That type of thinking certainly influenced my choices. My parents were very conservative, but luckily for me, they were very lenient when it came to movies and let me watch pretty much whatever I wanted. I was aided and abetted in my quest for horror films by the family who owned the closest video store, which was located Baileyton, TN, a small town about a 20 minute drive from our house.

Baileyton was basically just a cluster of gas stations, bars, and truck stops off of Interstate 81, which was the only main highway running through northeast Tennessee back then. It still had old, decrepit fuel pumps standing in the middle of the parking lot. An elderly man who owned a small grocery store just down the road from Baileyton video was shot and killed in his store. They never caught the killer. Also, about a couple of miles or so away, a group of Satanists shot and killed a man, his wife, and their six-year-old daughter. They had a two-year-old son who was also shot, but he survived.

Also, woman who disappeared was last seen in the area, and the story was featured on the television show Unsolved Mysteries. The husband and wife who ran Baileyton Video really liked me for some reason or another. I started frequenting their store when I was around age 12 or so, and they let me rent pretty much any movie I wanted, even though I was way underage. I remember reading about Re-Animator somewhere or another probably Fangoria , which I had just discovered , and I really wanted to see it.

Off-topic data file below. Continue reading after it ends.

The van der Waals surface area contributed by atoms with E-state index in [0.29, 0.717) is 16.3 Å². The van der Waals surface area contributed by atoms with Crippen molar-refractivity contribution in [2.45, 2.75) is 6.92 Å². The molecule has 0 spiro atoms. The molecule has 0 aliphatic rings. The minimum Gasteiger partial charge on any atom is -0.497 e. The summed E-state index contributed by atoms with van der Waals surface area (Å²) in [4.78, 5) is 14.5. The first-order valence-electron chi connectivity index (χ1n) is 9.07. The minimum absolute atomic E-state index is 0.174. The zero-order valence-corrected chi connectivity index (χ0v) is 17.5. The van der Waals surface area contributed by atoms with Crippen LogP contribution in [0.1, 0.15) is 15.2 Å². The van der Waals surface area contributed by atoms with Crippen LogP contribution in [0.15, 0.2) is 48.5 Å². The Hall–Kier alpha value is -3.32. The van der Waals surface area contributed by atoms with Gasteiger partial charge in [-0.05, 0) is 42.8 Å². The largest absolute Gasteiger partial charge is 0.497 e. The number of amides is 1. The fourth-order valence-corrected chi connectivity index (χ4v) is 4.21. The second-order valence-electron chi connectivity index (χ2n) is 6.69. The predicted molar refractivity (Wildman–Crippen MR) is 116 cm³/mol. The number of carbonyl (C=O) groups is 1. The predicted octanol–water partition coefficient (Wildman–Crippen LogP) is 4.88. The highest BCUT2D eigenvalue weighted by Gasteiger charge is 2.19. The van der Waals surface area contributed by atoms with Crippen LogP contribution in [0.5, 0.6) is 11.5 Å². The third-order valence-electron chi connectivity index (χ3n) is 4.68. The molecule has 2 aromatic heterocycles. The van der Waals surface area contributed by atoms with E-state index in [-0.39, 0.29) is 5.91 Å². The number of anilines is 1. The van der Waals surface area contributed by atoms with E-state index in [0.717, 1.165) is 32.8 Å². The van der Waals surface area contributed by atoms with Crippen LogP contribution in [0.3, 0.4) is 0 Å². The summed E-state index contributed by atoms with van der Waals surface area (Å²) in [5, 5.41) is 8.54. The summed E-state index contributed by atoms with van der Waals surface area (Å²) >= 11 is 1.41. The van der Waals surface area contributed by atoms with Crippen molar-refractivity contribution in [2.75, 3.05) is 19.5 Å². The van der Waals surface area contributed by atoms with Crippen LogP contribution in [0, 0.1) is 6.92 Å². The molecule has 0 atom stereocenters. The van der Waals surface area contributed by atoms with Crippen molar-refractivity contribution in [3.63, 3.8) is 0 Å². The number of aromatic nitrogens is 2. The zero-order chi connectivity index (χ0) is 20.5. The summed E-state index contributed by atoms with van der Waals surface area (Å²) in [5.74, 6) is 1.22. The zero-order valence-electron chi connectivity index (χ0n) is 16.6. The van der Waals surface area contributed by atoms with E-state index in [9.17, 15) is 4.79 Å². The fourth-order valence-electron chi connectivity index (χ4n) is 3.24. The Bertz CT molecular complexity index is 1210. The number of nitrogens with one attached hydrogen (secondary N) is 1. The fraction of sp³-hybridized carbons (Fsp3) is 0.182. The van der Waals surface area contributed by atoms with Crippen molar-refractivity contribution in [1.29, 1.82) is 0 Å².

I took it to the counter anyway. I was lucky that, obviously, neither she nor her husband had seen it! In all my time as a customer, there was only one movie they did not let me rent: I wonder why they drew the line there? Horror movies were more than just what the cool older kids were watching. These movies gave me a way to deal with all the fear and anxiety I suffered from when growing up. In many ways, I was a terrified child, scared of a lot of stuff. I already mentioned that I attended a Southern Baptist church way up in the Tennessee mountains, and this stripe of Christianity instilled fear into me at a young age.